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    ONE goes on sale: Interview with Dr. Thomas Waibel and Stefan Ille (CEO and CTO of DESIGNA)

    Kiel, 01.06.2013: Ed.: Dr. Waibel, Mr Ille, with the new ONE pay station, your BlueEditon family is now complete. Are you relieved?

    Dr. Waibel: "Well, "relieved" doesn't quite describe my mood. May I propose something else?"

    Ed.: Of course.

    Dr. Waibel: "Proud of what our company has achieved." I was already aware of the fact that we were on the right track. But until the last screw was tightened and the last design issue ironed out, I must admit I did feel under a certain amount of pressure. But now, we are all very impressed with the outcome. And the exceptionally positive feedback received from our clients so far has naturally contributed to this."   

    Ed.: A development period of four years - was this planned?

    Ille: "On the whole this is what we expected. If you're designing a pay station from scratch, I consider such a development period to be about right. We quite simply gave the entire BlueEdition project, which also includes our new IN &Out terminals, the space and time such an intensive development process needs. We were aware that this would be a long, a very long journey - and that this is something that can only be achieved with an excellent team. In our case, this was made up of members of our Product Management (project management), Design, Production, Sales and Marketing departments, and external designers, such as frog Design in Munich and Teams Design in Hamburg. If even one link in the chain had failed during the entire development process, this could have resulted in real problems."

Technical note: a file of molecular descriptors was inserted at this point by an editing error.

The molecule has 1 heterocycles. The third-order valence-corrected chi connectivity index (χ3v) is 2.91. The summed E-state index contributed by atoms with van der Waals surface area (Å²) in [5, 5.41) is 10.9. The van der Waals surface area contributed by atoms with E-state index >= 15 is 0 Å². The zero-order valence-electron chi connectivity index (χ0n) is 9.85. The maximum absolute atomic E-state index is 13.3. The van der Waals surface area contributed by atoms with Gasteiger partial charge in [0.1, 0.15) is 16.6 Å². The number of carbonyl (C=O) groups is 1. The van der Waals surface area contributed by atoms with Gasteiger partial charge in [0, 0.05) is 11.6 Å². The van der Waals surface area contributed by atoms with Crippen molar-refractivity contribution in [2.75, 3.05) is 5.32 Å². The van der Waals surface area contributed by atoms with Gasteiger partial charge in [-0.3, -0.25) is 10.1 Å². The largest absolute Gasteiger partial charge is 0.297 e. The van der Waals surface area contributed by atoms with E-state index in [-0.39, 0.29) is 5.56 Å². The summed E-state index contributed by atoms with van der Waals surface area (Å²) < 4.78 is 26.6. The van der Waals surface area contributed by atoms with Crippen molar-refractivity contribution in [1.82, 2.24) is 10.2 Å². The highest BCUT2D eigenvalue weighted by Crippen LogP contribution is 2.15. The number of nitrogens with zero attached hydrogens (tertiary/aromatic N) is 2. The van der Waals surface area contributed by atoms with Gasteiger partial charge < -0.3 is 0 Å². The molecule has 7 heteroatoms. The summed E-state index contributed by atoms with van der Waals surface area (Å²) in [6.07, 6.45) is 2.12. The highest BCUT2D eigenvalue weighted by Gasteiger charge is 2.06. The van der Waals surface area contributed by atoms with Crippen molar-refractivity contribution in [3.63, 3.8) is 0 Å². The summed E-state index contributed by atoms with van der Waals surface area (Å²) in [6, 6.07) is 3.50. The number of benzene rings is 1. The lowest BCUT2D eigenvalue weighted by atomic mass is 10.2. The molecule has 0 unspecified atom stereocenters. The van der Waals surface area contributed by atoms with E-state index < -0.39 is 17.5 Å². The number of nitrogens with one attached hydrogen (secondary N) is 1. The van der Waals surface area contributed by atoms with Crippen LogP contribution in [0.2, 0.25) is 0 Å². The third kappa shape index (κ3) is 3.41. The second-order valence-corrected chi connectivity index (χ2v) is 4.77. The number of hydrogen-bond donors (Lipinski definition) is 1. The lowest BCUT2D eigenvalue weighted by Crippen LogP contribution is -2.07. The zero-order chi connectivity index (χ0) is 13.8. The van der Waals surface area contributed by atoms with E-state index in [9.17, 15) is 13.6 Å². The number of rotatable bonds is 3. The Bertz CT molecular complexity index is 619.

Ed.: Was it really that easy to get all those different departments to work together?

    Dr. Waibel: "Of course, there were many in-depth discussions and some things hung in the balance. Everyone argued their own point to start with. But at some point, each team member understood that such a project can only be managed by working together. So, in the end of all those involved enthusiastically subscribed to the guiding principle of "making the operation process as easy and intuitive as possible."

    Ille: "In retrospect, this cannot be valued highly enough. For some, this eventually meant making some concessions. For others, it meant creating a previously unthought-of solution. Of course, "it's not doable" and "that doesn't exist" were quite often heard. But something like that is only claimed until the first person proves there is another way. And we wanted to be the first - and we managed it. Take the intuitive structure of the operation, for example. Due to the lack of space in existing pay station models it is usually difficult to install new components such that they are oriented toward making operation logical for the customer. The car park customer therefore has to fall in line with the technical characteristics of the pay station. However, with the new pay station, our goal was to create an intuitive payment process. That is why it was essential to ensure that the technical units were arranged according to the intuitive operating sequence. This gave the design engineers and suppliers a great deal of food for thought. But we got there in the end."